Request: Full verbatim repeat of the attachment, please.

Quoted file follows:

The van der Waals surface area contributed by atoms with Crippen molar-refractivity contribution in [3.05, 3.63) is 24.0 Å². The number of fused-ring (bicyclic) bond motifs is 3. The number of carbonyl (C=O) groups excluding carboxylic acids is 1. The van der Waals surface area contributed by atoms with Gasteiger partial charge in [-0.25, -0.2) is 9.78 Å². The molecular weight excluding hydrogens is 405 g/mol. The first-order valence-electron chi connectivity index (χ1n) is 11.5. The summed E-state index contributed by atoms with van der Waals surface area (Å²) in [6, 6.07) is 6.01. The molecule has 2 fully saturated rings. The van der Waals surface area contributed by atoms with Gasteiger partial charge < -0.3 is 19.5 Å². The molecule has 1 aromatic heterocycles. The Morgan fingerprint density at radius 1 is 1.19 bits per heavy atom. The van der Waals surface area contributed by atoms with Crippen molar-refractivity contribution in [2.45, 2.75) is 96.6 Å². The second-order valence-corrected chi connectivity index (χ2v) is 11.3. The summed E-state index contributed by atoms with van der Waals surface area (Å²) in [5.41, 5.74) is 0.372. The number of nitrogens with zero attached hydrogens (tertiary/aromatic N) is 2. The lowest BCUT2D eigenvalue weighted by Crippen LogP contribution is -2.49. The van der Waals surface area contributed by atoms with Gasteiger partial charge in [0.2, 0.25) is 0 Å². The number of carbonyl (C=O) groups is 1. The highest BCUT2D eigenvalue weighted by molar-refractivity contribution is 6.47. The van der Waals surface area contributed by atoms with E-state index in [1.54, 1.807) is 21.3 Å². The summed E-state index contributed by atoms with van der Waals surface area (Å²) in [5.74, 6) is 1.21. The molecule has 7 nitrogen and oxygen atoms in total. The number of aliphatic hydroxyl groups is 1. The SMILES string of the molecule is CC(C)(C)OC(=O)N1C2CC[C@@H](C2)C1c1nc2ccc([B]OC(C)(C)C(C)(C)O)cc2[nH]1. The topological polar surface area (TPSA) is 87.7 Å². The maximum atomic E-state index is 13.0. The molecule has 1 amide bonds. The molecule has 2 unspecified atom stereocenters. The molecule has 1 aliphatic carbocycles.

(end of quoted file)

The van der Waals surface area contributed by atoms with Crippen molar-refractivity contribution in [3.05, 3.63) is 24.0 Å². The number of fused-ring (bicyclic) bond motifs is 3. The number of carbonyl (C=O) groups excluding carboxylic acids is 1. The van der Waals surface area contributed by atoms with Gasteiger partial charge in [-0.25, -0.2) is 9.78 Å². The molecular weight excluding hydrogens is 405 g/mol. The first-order valence-electron chi connectivity index (χ1n) is 11.5. The summed E-state index contributed by atoms with van der Waals surface area (Å²) in [6, 6.07) is 6.01. The molecule has 2 fully saturated rings. The van der Waals surface area contributed by atoms with Gasteiger partial charge < -0.3 is 19.5 Å². The molecule has 1 aromatic heterocycles. The Morgan fingerprint density at radius 1 is 1.19 bits per heavy atom. The van der Waals surface area contributed by atoms with Crippen molar-refractivity contribution in [2.45, 2.75) is 96.6 Å². The second-order valence-corrected chi connectivity index (χ2v) is 11.3. The summed E-state index contributed by atoms with van der Waals surface area (Å²) in [5.41, 5.74) is 0.372. The number of nitrogens with zero attached hydrogens (tertiary/aromatic N) is 2. The lowest BCUT2D eigenvalue weighted by Crippen LogP contribution is -2.49. The van der Waals surface area contributed by atoms with Gasteiger partial charge in [0.2, 0.25) is 0 Å². The number of carbonyl (C=O) groups is 1. The highest BCUT2D eigenvalue weighted by molar-refractivity contribution is 6.47. The van der Waals surface area contributed by atoms with E-state index in [1.54, 1.807) is 21.3 Å². The summed E-state index contributed by atoms with van der Waals surface area (Å²) in [5.74, 6) is 1.21. The molecule has 7 nitrogen and oxygen atoms in total. The number of aliphatic hydroxyl groups is 1. The SMILES string of the molecule is CC(C)(C)OC(=O)N1C2CC[C@@H](C2)C1c1nc2ccc([B]OC(C)(C)C(C)(C)O)cc2[nH]1. The topological polar surface area (TPSA) is 87.7 Å². The maximum atomic E-state index is 13.0. The molecule has 1 amide bonds. The molecule has 2 unspecified atom stereocenters. The molecule has 1 aliphatic carbocycles.